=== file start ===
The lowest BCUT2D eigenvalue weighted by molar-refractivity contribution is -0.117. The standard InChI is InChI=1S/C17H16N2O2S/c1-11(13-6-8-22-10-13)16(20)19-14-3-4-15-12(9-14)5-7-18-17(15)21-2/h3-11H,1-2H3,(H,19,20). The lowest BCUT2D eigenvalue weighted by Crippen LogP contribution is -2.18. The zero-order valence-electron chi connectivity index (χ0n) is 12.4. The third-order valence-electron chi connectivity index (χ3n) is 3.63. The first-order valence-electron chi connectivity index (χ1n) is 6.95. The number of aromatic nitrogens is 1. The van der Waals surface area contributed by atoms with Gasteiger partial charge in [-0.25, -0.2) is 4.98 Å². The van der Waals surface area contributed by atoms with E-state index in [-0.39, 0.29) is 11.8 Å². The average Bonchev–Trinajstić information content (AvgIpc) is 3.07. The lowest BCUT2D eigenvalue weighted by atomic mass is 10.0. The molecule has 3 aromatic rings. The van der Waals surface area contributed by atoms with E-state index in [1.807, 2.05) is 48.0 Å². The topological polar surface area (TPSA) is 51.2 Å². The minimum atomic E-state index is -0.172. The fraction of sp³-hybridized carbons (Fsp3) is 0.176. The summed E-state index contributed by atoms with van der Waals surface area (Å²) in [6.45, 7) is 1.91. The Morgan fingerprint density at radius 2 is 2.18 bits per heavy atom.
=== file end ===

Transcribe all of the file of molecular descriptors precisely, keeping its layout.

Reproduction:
The lowest BCUT2D eigenvalue weighted by molar-refractivity contribution is -0.117. The standard InChI is InChI=1S/C17H16N2O2S/c1-11(13-6-8-22-10-13)16(20)19-14-3-4-15-12(9-14)5-7-18-17(15)21-2/h3-11H,1-2H3,(H,19,20). The lowest BCUT2D eigenvalue weighted by Crippen LogP contribution is -2.18. The zero-order valence-electron chi connectivity index (χ0n) is 12.4. The third-order valence-electron chi connectivity index (χ3n) is 3.63. The first-order valence-electron chi connectivity index (χ1n) is 6.95. The number of aromatic nitrogens is 1. The van der Waals surface area contributed by atoms with Gasteiger partial charge in [-0.25, -0.2) is 4.98 Å². The van der Waals surface area contributed by atoms with E-state index in [-0.39, 0.29) is 11.8 Å². The average Bonchev–Trinajstić information content (AvgIpc) is 3.07. The lowest BCUT2D eigenvalue weighted by atomic mass is 10.0. The molecule has 3 aromatic rings. The van der Waals surface area contributed by atoms with E-state index in [1.807, 2.05) is 48.0 Å². The topological polar surface area (TPSA) is 51.2 Å². The minimum atomic E-state index is -0.172. The fraction of sp³-hybridized carbons (Fsp3) is 0.176. The summed E-state index contributed by atoms with van der Waals surface area (Å²) in [6.45, 7) is 1.91. The Morgan fingerprint density at radius 2 is 2.18 bits per heavy atom.